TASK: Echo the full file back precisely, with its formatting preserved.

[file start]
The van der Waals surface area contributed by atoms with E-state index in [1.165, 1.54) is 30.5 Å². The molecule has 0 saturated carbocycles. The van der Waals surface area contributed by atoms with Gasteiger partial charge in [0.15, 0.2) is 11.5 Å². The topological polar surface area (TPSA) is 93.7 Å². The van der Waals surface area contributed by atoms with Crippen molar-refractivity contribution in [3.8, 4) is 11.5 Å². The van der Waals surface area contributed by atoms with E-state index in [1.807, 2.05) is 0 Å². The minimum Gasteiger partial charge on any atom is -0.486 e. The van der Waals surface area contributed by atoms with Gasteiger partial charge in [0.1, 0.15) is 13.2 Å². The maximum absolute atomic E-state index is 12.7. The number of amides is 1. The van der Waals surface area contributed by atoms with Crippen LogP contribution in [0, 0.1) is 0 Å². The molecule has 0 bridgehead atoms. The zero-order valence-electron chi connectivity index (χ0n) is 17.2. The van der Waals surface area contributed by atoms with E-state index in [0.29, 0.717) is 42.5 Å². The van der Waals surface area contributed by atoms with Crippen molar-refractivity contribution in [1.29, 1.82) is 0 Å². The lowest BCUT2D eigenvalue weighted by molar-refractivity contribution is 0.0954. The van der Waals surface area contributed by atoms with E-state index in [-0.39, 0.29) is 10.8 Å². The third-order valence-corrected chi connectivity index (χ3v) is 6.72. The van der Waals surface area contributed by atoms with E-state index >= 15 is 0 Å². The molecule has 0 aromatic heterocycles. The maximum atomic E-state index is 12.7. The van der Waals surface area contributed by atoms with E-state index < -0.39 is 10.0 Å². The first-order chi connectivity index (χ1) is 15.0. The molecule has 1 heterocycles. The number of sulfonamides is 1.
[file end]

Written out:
The van der Waals surface area contributed by atoms with E-state index in [1.165, 1.54) is 30.5 Å². The molecule has 0 saturated carbocycles. The van der Waals surface area contributed by atoms with Gasteiger partial charge in [0.15, 0.2) is 11.5 Å². The topological polar surface area (TPSA) is 93.7 Å². The van der Waals surface area contributed by atoms with Crippen molar-refractivity contribution in [3.8, 4) is 11.5 Å². The van der Waals surface area contributed by atoms with E-state index in [1.807, 2.05) is 0 Å². The minimum Gasteiger partial charge on any atom is -0.486 e. The van der Waals surface area contributed by atoms with Gasteiger partial charge in [0.1, 0.15) is 13.2 Å². The maximum absolute atomic E-state index is 12.7. The number of amides is 1. The van der Waals surface area contributed by atoms with Crippen LogP contribution in [0, 0.1) is 0 Å². The molecule has 0 bridgehead atoms. The zero-order valence-electron chi connectivity index (χ0n) is 17.2. The van der Waals surface area contributed by atoms with E-state index in [0.29, 0.717) is 42.5 Å². The van der Waals surface area contributed by atoms with Crippen molar-refractivity contribution in [1.29, 1.82) is 0 Å². The lowest BCUT2D eigenvalue weighted by molar-refractivity contribution is 0.0954. The van der Waals surface area contributed by atoms with E-state index in [-0.39, 0.29) is 10.8 Å². The third-order valence-corrected chi connectivity index (χ3v) is 6.72. The van der Waals surface area contributed by atoms with E-state index >= 15 is 0 Å². The molecule has 0 aromatic heterocycles. The maximum atomic E-state index is 12.7. The van der Waals surface area contributed by atoms with E-state index < -0.39 is 10.0 Å². The first-order chi connectivity index (χ1) is 15.0. The molecule has 1 heterocycles. The number of sulfonamides is 1.